Clint Black Reflects on 30 Years in Music With 'Still Killin' Time' (Exclusive)

It's been 30 years since Clint Black burst onto the country music with his freshman Killin' Time album — a collection of ten songs that included four No. 1 singles, and helped usher in a new decade in country music, literally and figuratively. With three decades passing since then, Black decided to celebrate the milestone with his new album, Still Killin' Time, a collection of both previous hits and new songs.

"I wanted to commemorate this great occasion," Black told "Looking back 30 years, 30 years ago, when I first put my band together and showcased for RCA, we went out on the road and they recorded the album with me ... I really wanted everyone to get along and sting with me through the long haul. I said to them, 'I wanna look around on this stage 30 years from now and see the same faces.' And so, for some reason, that number 30 was this big milestone or some kind of marker for me, even back then.

"And now, looking back, that album just paved the way for so many great things to happen for me in my life, and it was the one that kicked down the door, " he continued. "So I thought, let's do something to commemorate that. I'd never released any live music, and so I wanted to do some from that album and some from the albums that followed."

Those songs on Still Killin' Time include his collaborative effort on "This Old House," with artists like Darius Rucker, Trace Adkins, Michael Ray and more, as well as a couple of songs that Black has held onto for the duration of his career.

"I had two songs that were already written when we record Killin' Time, but we could only put 10 songs on an album back then, of course, so they got set aside," Black revealed. "And, they just kept not fitting in for one reason or another. We already have a waltz now for this album or there are too many ballads on this album and they were just forgotten about."

Not many artists can claim 30 busy years in country music, but Black isn't most artists. While he jokes that the secret to his longevity is water and liquor, in truth it was his mindset as much as his talent that helped him stay busy all these years.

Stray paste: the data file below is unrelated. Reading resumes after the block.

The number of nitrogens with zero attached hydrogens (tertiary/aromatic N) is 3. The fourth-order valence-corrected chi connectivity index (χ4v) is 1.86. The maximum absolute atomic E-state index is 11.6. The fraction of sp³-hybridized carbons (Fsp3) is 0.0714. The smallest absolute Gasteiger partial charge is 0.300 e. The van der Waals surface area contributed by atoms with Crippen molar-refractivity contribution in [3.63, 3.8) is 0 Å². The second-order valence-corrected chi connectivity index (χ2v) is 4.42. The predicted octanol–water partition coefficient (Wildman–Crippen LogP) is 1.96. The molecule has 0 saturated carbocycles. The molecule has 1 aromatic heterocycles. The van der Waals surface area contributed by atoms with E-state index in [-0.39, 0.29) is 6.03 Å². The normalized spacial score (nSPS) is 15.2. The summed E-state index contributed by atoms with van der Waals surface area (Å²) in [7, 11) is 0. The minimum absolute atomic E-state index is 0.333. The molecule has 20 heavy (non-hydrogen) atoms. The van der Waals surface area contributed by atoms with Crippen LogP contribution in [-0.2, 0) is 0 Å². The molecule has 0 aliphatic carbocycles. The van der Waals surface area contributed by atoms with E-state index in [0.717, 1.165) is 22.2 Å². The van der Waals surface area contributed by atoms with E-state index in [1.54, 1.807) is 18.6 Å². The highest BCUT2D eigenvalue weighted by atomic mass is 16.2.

"I really decided I'm not an overly competitive person," Black said. "I like to compete with myself. I wanna exceed my own dreams and expectations, so I've always felt like as long as I work hard on what I do, I can be around and I don't have to be at the top. I remember a Paul McCartney interview when he said, 'When you're at the top, it's perilous up there. They're all gunning for you you ... When you settle in comfortably to the middle, that's when you really start to enjoy all of the aspects of a career.' I'm paraphrasing. That's the way it's been for me. I still get to do what I love.

"I work harder at it now than ever before," he remarked. "I practice for hours most every day. I've studied engineering. I wanna get better at making records. And, I feel like, as a singer, as a guitarist, as a producer, I'm still improving and I still have a ways to go. And, I think, for anyone out there, whatever you do, if you have something you love to do, you have something to look forward to, it'll keep you going."

The Music City Walk of Fame member might already have 30 years under his belt, but he sees no reason why he can't go for 30 more.

"Obviously, I'm gonna be ready to put more days of fishing in there on the calendar, but I look around at guys like Willie Nelson and Charlie Daniels and McCartney and Eric Clapton, so many," Black reflected. "James Taylor, still making great records, still great live, and they serve as models for me that if I keep up my health and stay fresh on my instruments and keep my vocal cords in shape, I'll keep doing it."


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Photo Credit: Getty / Gary Miller